Urgent need for emergency Zika funding

Date: Apr 14 2016

For Immediate Release

Contact: David Fouse, 202-777-2501


Conclusive linking of Zika with birth defects underscores urgency for emergency funding, says APHA

Washington, D.C., April 14, 2016 — A new conclusion linking the Zika virus to microcephaly and other severe fetal brain defects gives added urgency to the need for emergency funding to prepare for and respond to the Zika virus in the U.S., the American Public Health Association said today.

Scientists from the Centers for Disease Control and Prevention reviewed and evaluated recent evidence and yesterday confirmed the link to microcephaly, a birth defect in which a baby is born with a small head and other possible developmental problems. Babies born to mothers who have been exposed to the virus during pregnancy are most at risk.

“The science is in and we now know that the Zika virus poses a serious risk to developing fetuses,” said Georges C. Benjamin, MD, executive director of APHA. “There is no time for delay. Congress must act to approve adequate resources to address this public health threat without taking money from other important public health programs.”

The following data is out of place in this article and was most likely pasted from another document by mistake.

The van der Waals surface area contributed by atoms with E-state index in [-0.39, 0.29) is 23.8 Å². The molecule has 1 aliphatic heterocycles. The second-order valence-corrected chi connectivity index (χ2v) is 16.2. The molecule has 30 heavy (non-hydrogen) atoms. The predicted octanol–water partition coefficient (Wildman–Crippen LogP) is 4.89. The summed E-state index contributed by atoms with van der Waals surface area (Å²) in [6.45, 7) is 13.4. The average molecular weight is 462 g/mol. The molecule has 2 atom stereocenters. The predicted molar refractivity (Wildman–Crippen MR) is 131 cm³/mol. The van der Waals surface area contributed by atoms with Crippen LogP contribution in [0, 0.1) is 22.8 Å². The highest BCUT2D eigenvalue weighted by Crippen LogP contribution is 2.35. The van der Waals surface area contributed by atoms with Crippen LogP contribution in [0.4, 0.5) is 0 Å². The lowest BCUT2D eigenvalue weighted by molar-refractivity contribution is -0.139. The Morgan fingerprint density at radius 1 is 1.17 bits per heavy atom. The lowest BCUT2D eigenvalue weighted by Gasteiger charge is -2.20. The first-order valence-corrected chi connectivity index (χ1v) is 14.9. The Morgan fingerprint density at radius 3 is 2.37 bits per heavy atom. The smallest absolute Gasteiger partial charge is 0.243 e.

Emergency funding would strengthen the capacity of state and local health departments to prepare for and respond to this threat; expand outreach, education, screening and treatment services; enhance laboratory and surveillance capacity, and reduce opportunities for disease transmission. Supplemental funding would also support U.S. efforts to contain Zika in affected countries and support Zika response.

“We applaud CDC, the Health Resources and Services Administration, the U.S. Agency for International Development and other federal agencies for their work to identify, track and prevent the spread of the virus,” said Benjamin. “But they need sufficient resources to mount a truly effective response.

“As we anticipate the arrival of warmer weather across the U.S., the threat of mosquito-borne disease rises and places American families at greater peril. We urge Congress to provide the necessary resources to protect pregnant women and their developing fetuses from this very risky infection.”

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